GAA Football

Reaching an All-Ireland is not enough for Tyrone: Mattie Donnelly

Mattie Donnelly won't be happy with just appearing in an All-Ireland final

MATTIE Donnelly says Tyrone won’t be content with just reaching this season’s All-Ireland final and hopes the “brotherhood” felt among the current squad can deliver the Sam Maguire.

The Trillick man has been arguably Tyrone’s most consistent performer from the day they crashed out of Ulster in May through the Qualifiers and Super 8s to last weekend’s All-Ireland semi-final win over Monaghan.

“This squad is like a family, like a brotherhood,” Donnelly said, who was part of the Tyrone sides that lost All-Ireland semi-finals in 2013, 2015 and 2017.

“There is serious belief in each other. We’ve obviously taken knocks but it’s helped us mature and get through sticky patches. There’s a great belief in each other and a great desire to be in each other’s company.

“And, I know it’s a cliché, but going into all the other semi-finals you mightn’t have been completely aware or completely confident of what was in our side, but this semi-final we weren’t looking past it - we were looking through it because we knew the prize was on the other side and we believe we are worthy to be there.”

Donnelly, who took over the captaincy this year from the retired Sean Cavanagh, says there was probably more pressure on the squad prior to the Monaghan tie than what they will feel heading to Croke Park to face Dublin on All-Ireland final day.

“We’ve fallen at this hurdle before,” he said.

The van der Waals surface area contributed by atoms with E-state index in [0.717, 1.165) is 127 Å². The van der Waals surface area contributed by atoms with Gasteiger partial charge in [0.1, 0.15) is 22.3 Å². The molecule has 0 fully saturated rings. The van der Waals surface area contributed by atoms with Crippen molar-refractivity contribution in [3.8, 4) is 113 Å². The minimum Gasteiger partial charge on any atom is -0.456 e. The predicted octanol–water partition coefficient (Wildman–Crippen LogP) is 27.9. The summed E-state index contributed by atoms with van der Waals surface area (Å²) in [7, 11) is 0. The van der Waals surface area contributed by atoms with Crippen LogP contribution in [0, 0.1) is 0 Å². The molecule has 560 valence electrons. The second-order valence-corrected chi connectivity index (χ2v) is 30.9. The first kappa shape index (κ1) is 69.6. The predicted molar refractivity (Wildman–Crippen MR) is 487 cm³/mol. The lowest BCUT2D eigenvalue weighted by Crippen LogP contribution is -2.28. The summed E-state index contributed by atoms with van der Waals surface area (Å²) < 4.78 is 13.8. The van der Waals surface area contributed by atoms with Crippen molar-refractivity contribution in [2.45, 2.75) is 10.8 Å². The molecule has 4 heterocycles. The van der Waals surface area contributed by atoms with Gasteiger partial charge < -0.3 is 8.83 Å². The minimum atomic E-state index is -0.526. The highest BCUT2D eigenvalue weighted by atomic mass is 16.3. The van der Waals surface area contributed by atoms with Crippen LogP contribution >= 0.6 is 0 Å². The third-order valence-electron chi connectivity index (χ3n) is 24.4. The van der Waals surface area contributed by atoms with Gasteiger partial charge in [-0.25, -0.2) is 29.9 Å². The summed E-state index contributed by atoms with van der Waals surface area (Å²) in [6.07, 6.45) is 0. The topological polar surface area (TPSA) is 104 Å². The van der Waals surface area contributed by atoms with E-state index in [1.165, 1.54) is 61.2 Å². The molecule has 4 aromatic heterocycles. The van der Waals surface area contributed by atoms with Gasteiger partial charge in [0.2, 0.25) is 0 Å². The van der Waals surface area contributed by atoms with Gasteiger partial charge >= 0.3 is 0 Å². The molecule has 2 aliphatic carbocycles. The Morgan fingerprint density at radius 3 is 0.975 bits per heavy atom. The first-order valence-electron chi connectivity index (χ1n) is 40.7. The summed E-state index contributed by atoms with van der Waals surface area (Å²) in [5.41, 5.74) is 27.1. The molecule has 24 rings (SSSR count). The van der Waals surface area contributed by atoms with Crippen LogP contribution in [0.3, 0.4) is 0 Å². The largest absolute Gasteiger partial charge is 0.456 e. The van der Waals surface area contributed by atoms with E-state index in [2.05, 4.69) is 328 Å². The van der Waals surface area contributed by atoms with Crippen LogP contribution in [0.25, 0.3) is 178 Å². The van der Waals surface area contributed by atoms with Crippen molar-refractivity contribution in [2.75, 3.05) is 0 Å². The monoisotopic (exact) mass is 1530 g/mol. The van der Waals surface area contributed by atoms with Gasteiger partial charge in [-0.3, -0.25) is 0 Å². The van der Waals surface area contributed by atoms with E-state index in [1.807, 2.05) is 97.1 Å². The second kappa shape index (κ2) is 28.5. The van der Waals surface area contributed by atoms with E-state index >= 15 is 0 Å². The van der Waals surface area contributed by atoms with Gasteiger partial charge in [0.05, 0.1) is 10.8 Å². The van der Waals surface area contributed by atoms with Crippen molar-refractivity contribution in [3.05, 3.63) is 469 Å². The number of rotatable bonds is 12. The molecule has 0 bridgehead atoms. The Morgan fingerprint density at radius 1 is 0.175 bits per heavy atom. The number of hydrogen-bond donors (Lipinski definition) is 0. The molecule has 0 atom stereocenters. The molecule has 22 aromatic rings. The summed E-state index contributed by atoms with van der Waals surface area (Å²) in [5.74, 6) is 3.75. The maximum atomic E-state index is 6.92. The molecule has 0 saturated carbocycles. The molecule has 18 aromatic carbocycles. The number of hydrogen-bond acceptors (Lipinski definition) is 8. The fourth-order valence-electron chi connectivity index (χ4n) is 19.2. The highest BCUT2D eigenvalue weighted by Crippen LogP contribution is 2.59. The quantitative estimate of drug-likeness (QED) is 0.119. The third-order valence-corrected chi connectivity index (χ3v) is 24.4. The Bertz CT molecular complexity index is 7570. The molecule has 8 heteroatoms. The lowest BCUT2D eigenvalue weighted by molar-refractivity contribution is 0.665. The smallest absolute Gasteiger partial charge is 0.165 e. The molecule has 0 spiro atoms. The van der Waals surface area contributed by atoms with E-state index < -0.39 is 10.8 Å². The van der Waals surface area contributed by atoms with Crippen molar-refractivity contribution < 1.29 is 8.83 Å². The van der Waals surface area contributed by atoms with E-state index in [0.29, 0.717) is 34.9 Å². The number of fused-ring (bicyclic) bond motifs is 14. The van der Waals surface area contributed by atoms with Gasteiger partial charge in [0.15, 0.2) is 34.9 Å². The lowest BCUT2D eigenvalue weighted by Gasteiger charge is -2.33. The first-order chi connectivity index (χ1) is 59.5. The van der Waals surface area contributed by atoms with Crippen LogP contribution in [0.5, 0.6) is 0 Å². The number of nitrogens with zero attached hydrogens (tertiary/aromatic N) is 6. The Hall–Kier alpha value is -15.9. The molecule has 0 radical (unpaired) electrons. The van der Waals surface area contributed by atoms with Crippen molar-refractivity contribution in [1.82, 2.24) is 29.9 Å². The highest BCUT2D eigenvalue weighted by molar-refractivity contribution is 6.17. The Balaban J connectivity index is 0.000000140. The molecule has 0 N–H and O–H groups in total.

“That monkey is off our back now, but we don’t want to be known as a team that’s happy and settling for getting to finals. The boys in this group have given a good account of themselves. Tyrone teams of the past have always given a good account of themselves when they’ve got to All-Ireland finals, and we’ll be making sure that is the same when we play Dublin in a few weeks’ time.

“In last year’s semi-final [against Dublin] we didn’t perform as well as we should have. All semi-final defeats hurt whenever you’re that close to a final and you come up short, and we were extremely determined not to be in that position against Monaghan.”

While Tyrone didn’t hit the high notes in their one-point win over Monaghan, Donnelly says that some credit must go to Monaghan’s never-say-die spirit.

“It wasn’t our best performance against Monaghan. Our decision-making probably let us down, but you have to give credit to Monaghan as well.

“They are extremely physical, extremely honest. I would know a lot of their players and they are honest as the day is long. They made it hard for us. So between that and our game-management not being as good as it should be it made for a lot of mistakes.”

Donnelly will escape most of the pre-final hype around his hometown as he’s based in Belfast.

“I’d be staying clear of most of it, but there will be a great buzz walking about Tyrone. You can’t avoid it. Football will be the number one on the agenda. You know, you can let it overwhelm you or you can feed off it. I know these boys will feed off it because they have a good grá for Tyrone people in general.”

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